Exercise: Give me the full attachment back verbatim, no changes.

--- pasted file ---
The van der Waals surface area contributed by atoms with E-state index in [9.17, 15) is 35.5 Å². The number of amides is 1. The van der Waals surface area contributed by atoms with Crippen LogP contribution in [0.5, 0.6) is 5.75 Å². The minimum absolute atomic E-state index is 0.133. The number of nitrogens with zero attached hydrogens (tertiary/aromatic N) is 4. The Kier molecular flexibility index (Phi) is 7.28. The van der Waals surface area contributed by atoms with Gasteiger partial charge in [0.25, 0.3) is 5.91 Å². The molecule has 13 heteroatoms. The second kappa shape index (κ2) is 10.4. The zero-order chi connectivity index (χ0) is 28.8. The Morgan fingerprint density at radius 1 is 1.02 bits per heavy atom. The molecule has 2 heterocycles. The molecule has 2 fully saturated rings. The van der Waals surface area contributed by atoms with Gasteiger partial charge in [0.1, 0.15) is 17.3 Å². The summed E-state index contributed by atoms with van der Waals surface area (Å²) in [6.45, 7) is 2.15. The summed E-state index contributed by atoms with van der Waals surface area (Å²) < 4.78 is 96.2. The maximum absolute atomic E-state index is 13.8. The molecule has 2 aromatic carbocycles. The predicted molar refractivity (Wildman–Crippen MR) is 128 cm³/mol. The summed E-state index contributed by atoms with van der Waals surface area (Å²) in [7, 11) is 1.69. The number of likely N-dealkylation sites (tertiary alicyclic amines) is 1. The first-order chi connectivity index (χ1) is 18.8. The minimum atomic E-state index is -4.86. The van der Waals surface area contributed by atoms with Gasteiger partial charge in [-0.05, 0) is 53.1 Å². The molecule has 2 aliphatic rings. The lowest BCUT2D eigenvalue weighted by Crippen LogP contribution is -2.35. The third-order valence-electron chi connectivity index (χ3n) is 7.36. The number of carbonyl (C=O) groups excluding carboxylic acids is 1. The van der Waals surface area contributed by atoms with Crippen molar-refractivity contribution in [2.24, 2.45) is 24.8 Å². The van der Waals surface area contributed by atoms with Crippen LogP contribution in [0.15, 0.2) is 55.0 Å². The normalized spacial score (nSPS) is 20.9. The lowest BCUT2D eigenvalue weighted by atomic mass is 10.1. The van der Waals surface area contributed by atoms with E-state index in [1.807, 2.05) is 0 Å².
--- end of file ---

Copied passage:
The van der Waals surface area contributed by atoms with E-state index in [9.17, 15) is 35.5 Å². The number of amides is 1. The van der Waals surface area contributed by atoms with Crippen LogP contribution in [0.5, 0.6) is 5.75 Å². The minimum absolute atomic E-state index is 0.133. The number of nitrogens with zero attached hydrogens (tertiary/aromatic N) is 4. The Kier molecular flexibility index (Phi) is 7.28. The van der Waals surface area contributed by atoms with Gasteiger partial charge in [0.25, 0.3) is 5.91 Å². The molecule has 13 heteroatoms. The second kappa shape index (κ2) is 10.4. The zero-order chi connectivity index (χ0) is 28.8. The Morgan fingerprint density at radius 1 is 1.02 bits per heavy atom. The molecule has 2 heterocycles. The molecule has 2 fully saturated rings. The van der Waals surface area contributed by atoms with Gasteiger partial charge in [0.1, 0.15) is 17.3 Å². The summed E-state index contributed by atoms with van der Waals surface area (Å²) in [6.45, 7) is 2.15. The summed E-state index contributed by atoms with van der Waals surface area (Å²) < 4.78 is 96.2. The maximum absolute atomic E-state index is 13.8. The molecule has 2 aromatic carbocycles. The predicted molar refractivity (Wildman–Crippen MR) is 128 cm³/mol. The summed E-state index contributed by atoms with van der Waals surface area (Å²) in [7, 11) is 1.69. The number of likely N-dealkylation sites (tertiary alicyclic amines) is 1. The first-order chi connectivity index (χ1) is 18.8. The minimum atomic E-state index is -4.86. The van der Waals surface area contributed by atoms with Gasteiger partial charge in [-0.05, 0) is 53.1 Å². The molecule has 2 aliphatic rings. The lowest BCUT2D eigenvalue weighted by Crippen LogP contribution is -2.35. The third-order valence-electron chi connectivity index (χ3n) is 7.36. The number of carbonyl (C=O) groups excluding carboxylic acids is 1. The van der Waals surface area contributed by atoms with Crippen molar-refractivity contribution in [2.24, 2.45) is 24.8 Å². The van der Waals surface area contributed by atoms with Crippen LogP contribution in [0.15, 0.2) is 55.0 Å². The normalized spacial score (nSPS) is 20.9. The lowest BCUT2D eigenvalue weighted by atomic mass is 10.1. The van der Waals surface area contributed by atoms with E-state index in [1.807, 2.05) is 0 Å².